These third-order products are measured by determining the TOI. Also known as IP3 or IM3, the test indirectly measures the magnitude of the TOI. In the plot of output power versus input power as given in Figure 1, the slope of the primary curve is one. The slope of the curve for the TOI products is three, due to the mathematical nature of the trigonometric expression defining the nonlinearity.

Note that the curve intersects the main linear plot beyond the point where the amplifier goes into compression. That's why you can't measure TOI directly. The greater the difference between the linear plot and the TOI, the less the distortion and the lower the intermodulation products. TOI tests are also used with receivers.

Error Vector Magnitude (EVM):
EVM is a measure of modulation quality. It indicates how closely the transmitted signal is to an ideal version of the signal. Since most modulation methods use digital techniques (BPSK, QPSK, QAM, 8PSK, etc.) that put the signal into an inphase (I) and quadrature (Q) format, the output can be shown as a constellation diagram (Fig. 3).

Each point on the diagram represents one symbol of the output representing two or more bits. The actual phasor position may not be in the ideal position because of variances in the transmitter I and Q modulators. Common problems are I and Q signal-amplitude differences, phase error in the 90° shift between the local oscillator signals, and local oscillator frequency shift.

EVM is usually expressed as the ratio of the length of the error vector to the length of an ideal reference vector that's usually outermost symbol magnitude expressed as a percentage:

EVM = (error vector length/reference-outermost vector length) Ω 100

Adjacent Channel Power Ratio (ACPR):
ACPR is the ratio of the average modulated transmitter power to the power in an adjacent frequency channel. It's measured by passing the transmitter signal through a receiver filter set to the adjacent RF channel frequency. Sometimes called the adjacent channel leakage ratio (ACLR), it measures how much signal power leaks over into an adjacent channel.

Most often, ACPR is used in CDMA equipment. The signal usually is downconverted to an IF, digitized, and subjected to a fast Fourier transform (FFT) that's then displayed in the frequency domain. The resulting plot will show how far down in dBm the adjacent channel power is from the main signal power.

Receiver TestsReceiver Sensitivity:
This key receiver test is usually measured by first feeding the desired frequency's signal into the receiver front end. Then it's attenuated with the signal generator attenuator or an external attenuator until the signal "drops out." Some definition of "drop out" is usually provided, such as the point where the receiver loses lock. Noise also is introduced into the signal to determine the signal-to-noise ratio (S/N or SNR), where the signal is no longer readable.

One accepted way to determine sensitivity is to perform a bit-error-rate (BER) test on the receiver. A pseudo- random bit pattern is modulated onto the signal from a generator and fed to the receiver. The recovered bits are compared to the demodulated received bits to compute the bit-error ratio. The signal input amplitude is continually reduced or the noise level is increased until the desired BER is exceeded.

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Adjacent Channel Rejection:
This test uses one or more signal generators to produce the desired signal and one or more interfering signals. It measures the ability of the receiver to reject the interfering signal in an adjacent channel.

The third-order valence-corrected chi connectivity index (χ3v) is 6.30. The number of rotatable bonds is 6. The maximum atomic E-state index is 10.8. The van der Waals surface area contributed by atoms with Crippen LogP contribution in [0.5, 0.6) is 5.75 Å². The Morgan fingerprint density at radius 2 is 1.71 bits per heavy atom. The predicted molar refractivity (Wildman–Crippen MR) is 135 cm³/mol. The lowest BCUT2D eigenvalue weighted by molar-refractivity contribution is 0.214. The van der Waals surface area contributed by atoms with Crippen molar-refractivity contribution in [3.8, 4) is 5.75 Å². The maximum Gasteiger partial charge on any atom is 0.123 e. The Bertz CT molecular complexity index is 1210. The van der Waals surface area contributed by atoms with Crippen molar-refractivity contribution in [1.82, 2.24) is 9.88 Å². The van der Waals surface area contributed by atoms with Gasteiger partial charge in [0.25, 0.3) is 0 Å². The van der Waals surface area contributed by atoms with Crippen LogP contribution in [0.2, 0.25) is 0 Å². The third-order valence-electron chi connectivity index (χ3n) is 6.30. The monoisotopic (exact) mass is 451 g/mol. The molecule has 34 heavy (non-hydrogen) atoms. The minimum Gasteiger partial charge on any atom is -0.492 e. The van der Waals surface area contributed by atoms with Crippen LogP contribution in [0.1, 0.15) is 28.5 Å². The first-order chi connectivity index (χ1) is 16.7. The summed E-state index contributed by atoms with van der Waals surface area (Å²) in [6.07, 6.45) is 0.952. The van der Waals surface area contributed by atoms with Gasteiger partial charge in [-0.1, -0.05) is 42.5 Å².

Test Instruments of Choice Many specialized RF test instruments are available. But the key devices, and the ones most commonly used, include the arbitrary waveform generator (AWG), the signal generator, the vector signal generator, the spectrum analyzer, the vector signal analyzer (VSA), and the power meter (Figure 4 and Figure 5). These instruments are vital for making fast and accurate measurements.

The vector generator and analyzer are based on an SDR architecture that makes them an ideal fit for today's wireless standards, as well as for speeding up measurements. That's because the SDR architecture makes these instruments flexible - they can be quickly changed, updated, and improved with a software or firmware addition.

A programmable DSP and/or an FPGA or ASIC generate the modulation in the generator and perform the demodulation, downconversion, and decoding in the analyzer. A high-performance PC often is used for the DSP and is built into the instrument. Specialized software or firmware may be added to the generator or analyzer to set it up for measurements on a specific radio technology or wireless protocol (Table 2).

Though they aren't commonly used in RF testing, oscilloscopes do play a role in some applications. For example, Tektronix's DPO/DSA70000 oscilloscopes are an ideal platform for very wide-bandwidth RF signals like UWB. Tektronix's UWB software makes it possible to fully test popular WiMedia UWB radios and other broadband wireless devices (Fig. 6).

Most test setups will need the proper probes and cables. Always use the manufacturer's matching probes, and have the necessary coax cables with the right connectors. Other common accessories for most tests include signal combiners or splitters, fixed and/or adjustable attenuators, and isolators.

Acknowledgments I want to personally thank Jeff Owen, Ken Voelker, and Ben Zarlingo of Agilent Technologies, Mark Elo of Keithley, David Hall and Hon Yee at National Instruments, and Darren McCarthy of Tektronix for providing valuable information and insight for this article.For More Information RF and wireless measurement is a vast and considerably deep subject. For further detail, see the Web sites of the equipment manufacturers. They all have extensive lists of data sheets, application notes, articles, white papers, and the like. Even the equipment brochures are highly informative.

For a good reference book, see Production Testing of RF and System-ona- Chip Devices for Wireless Communications by Keith Schaub and Joe Kelly (2004), published by Artech House (www.artechhouse.com).